More than 40 people in Haywood County might have been exposed to rabies after a baby raccoon a family was caring for died and tested positive for the disease.
The raccoon died of rabies infection Aug. 13. Prior to its death and before the animal showed symptoms, dozens of adults and children handled the raccoon. The Haywood County Health Department sent letters to the Haywood residents last week, advising them that anyone exposed to the raccoon between June 21 and Aug. 16 should be seen by their doctor or health-care provider for assessment.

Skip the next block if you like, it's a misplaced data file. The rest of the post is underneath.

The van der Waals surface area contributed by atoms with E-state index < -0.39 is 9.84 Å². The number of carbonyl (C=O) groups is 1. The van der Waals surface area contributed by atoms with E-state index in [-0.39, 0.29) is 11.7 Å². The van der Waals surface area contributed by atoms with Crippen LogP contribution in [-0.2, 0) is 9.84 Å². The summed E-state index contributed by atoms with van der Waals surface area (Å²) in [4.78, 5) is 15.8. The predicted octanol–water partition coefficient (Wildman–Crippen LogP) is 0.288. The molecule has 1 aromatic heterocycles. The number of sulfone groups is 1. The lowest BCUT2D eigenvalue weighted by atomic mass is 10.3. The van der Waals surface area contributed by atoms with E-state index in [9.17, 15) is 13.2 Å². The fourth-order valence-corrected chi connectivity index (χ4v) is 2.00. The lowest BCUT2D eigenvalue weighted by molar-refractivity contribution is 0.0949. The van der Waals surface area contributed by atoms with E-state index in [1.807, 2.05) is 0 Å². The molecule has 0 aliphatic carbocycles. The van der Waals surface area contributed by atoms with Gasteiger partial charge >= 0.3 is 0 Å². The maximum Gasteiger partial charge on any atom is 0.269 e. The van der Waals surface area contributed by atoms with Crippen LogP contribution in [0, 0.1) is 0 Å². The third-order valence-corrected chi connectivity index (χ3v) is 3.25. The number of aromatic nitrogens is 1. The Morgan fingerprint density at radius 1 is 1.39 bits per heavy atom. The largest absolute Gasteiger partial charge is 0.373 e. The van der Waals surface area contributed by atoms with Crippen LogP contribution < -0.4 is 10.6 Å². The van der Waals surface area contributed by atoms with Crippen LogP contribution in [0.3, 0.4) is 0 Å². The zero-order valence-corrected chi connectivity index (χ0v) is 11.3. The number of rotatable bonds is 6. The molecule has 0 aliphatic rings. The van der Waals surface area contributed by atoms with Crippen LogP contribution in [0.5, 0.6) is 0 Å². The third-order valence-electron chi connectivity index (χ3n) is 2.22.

This marked the second time since early July where Haywood County residents were possibly exposed to rabies through situation that could have been prevented, said Julia Plemmons, nursing director for the Haywood County Health Department. Campers were exposed to bats while sleeping in buildings where bats were present.
Rabies is a fatal disease in humans, but getting prompt treatment can prevent it from development.